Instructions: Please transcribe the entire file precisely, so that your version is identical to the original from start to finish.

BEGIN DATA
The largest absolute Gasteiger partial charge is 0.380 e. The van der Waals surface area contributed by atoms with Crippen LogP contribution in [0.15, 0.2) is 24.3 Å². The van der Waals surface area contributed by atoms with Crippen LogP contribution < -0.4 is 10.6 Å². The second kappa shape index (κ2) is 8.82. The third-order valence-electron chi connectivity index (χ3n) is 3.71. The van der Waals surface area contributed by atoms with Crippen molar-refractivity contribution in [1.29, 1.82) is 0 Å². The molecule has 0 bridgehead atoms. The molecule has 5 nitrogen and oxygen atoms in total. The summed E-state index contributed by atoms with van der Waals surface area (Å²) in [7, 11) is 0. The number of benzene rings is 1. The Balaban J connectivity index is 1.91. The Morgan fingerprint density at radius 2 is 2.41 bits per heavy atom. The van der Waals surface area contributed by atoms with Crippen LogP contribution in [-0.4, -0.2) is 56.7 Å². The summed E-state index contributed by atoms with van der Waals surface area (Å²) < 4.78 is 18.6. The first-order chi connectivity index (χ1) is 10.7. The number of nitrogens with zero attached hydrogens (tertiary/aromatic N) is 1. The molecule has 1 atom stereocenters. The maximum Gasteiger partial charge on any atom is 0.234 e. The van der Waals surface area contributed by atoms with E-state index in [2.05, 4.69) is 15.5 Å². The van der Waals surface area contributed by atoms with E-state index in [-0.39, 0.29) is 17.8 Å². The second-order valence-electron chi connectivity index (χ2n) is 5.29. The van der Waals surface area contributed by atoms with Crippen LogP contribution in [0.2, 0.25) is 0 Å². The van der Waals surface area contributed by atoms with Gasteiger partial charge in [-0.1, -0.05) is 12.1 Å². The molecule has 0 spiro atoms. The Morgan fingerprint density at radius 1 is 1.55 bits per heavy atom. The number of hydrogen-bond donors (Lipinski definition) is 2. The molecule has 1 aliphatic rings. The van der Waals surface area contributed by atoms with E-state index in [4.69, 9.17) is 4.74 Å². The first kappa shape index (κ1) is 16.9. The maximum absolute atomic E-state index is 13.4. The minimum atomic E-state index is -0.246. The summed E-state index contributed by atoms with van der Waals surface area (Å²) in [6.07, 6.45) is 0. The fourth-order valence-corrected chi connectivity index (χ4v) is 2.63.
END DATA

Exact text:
The largest absolute Gasteiger partial charge is 0.380 e. The van der Waals surface area contributed by atoms with Crippen LogP contribution in [0.15, 0.2) is 24.3 Å². The van der Waals surface area contributed by atoms with Crippen LogP contribution < -0.4 is 10.6 Å². The second kappa shape index (κ2) is 8.82. The third-order valence-electron chi connectivity index (χ3n) is 3.71. The van der Waals surface area contributed by atoms with Crippen molar-refractivity contribution in [1.29, 1.82) is 0 Å². The molecule has 0 bridgehead atoms. The molecule has 5 nitrogen and oxygen atoms in total. The summed E-state index contributed by atoms with van der Waals surface area (Å²) in [7, 11) is 0. The number of benzene rings is 1. The Balaban J connectivity index is 1.91. The Morgan fingerprint density at radius 2 is 2.41 bits per heavy atom. The van der Waals surface area contributed by atoms with Crippen LogP contribution in [-0.4, -0.2) is 56.7 Å². The summed E-state index contributed by atoms with van der Waals surface area (Å²) < 4.78 is 18.6. The first-order chi connectivity index (χ1) is 10.7. The number of nitrogens with zero attached hydrogens (tertiary/aromatic N) is 1. The molecule has 1 atom stereocenters. The maximum Gasteiger partial charge on any atom is 0.234 e. The van der Waals surface area contributed by atoms with E-state index in [2.05, 4.69) is 15.5 Å². The van der Waals surface area contributed by atoms with E-state index in [-0.39, 0.29) is 17.8 Å². The second-order valence-electron chi connectivity index (χ2n) is 5.29. The van der Waals surface area contributed by atoms with Crippen LogP contribution in [0.2, 0.25) is 0 Å². The van der Waals surface area contributed by atoms with Gasteiger partial charge in [-0.1, -0.05) is 12.1 Å². The molecule has 0 spiro atoms. The Morgan fingerprint density at radius 1 is 1.55 bits per heavy atom. The number of hydrogen-bond donors (Lipinski definition) is 2. The molecule has 1 aliphatic rings. The van der Waals surface area contributed by atoms with E-state index in [4.69, 9.17) is 4.74 Å². The first kappa shape index (κ1) is 16.9. The maximum absolute atomic E-state index is 13.4. The minimum atomic E-state index is -0.246. The summed E-state index contributed by atoms with van der Waals surface area (Å²) in [6.07, 6.45) is 0. The fourth-order valence-corrected chi connectivity index (χ4v) is 2.63.